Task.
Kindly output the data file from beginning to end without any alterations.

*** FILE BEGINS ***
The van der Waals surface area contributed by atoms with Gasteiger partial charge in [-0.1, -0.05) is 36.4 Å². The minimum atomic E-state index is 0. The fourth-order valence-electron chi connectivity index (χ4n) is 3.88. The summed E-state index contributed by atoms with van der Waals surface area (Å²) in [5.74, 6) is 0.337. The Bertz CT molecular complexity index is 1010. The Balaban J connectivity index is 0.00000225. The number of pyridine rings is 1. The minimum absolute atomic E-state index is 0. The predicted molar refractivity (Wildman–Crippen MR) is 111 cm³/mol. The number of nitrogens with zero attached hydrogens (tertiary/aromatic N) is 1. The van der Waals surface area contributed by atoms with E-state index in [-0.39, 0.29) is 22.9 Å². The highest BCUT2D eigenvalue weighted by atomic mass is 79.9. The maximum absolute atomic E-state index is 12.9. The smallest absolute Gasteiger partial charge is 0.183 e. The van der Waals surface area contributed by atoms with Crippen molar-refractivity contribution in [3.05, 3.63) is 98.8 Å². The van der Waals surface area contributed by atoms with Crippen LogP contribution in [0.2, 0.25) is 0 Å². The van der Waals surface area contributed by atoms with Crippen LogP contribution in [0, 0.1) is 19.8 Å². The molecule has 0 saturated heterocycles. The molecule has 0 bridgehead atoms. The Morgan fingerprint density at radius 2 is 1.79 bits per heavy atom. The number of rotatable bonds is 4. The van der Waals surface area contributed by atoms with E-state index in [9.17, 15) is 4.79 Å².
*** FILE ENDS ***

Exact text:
The van der Waals surface area contributed by atoms with Gasteiger partial charge in [-0.1, -0.05) is 36.4 Å². The minimum atomic E-state index is 0. The fourth-order valence-electron chi connectivity index (χ4n) is 3.88. The summed E-state index contributed by atoms with van der Waals surface area (Å²) in [5.74, 6) is 0.337. The Bertz CT molecular complexity index is 1010. The Balaban J connectivity index is 0.00000225. The number of pyridine rings is 1. The minimum absolute atomic E-state index is 0. The predicted molar refractivity (Wildman–Crippen MR) is 111 cm³/mol. The number of nitrogens with zero attached hydrogens (tertiary/aromatic N) is 1. The van der Waals surface area contributed by atoms with E-state index in [-0.39, 0.29) is 22.9 Å². The highest BCUT2D eigenvalue weighted by atomic mass is 79.9. The maximum absolute atomic E-state index is 12.9. The smallest absolute Gasteiger partial charge is 0.183 e. The van der Waals surface area contributed by atoms with Crippen molar-refractivity contribution in [3.05, 3.63) is 98.8 Å². The van der Waals surface area contributed by atoms with Crippen LogP contribution in [0.2, 0.25) is 0 Å². The van der Waals surface area contributed by atoms with Crippen LogP contribution in [0, 0.1) is 19.8 Å². The molecule has 0 saturated heterocycles. The molecule has 0 bridgehead atoms. The Morgan fingerprint density at radius 2 is 1.79 bits per heavy atom. The number of rotatable bonds is 4. The van der Waals surface area contributed by atoms with E-state index in [9.17, 15) is 4.79 Å².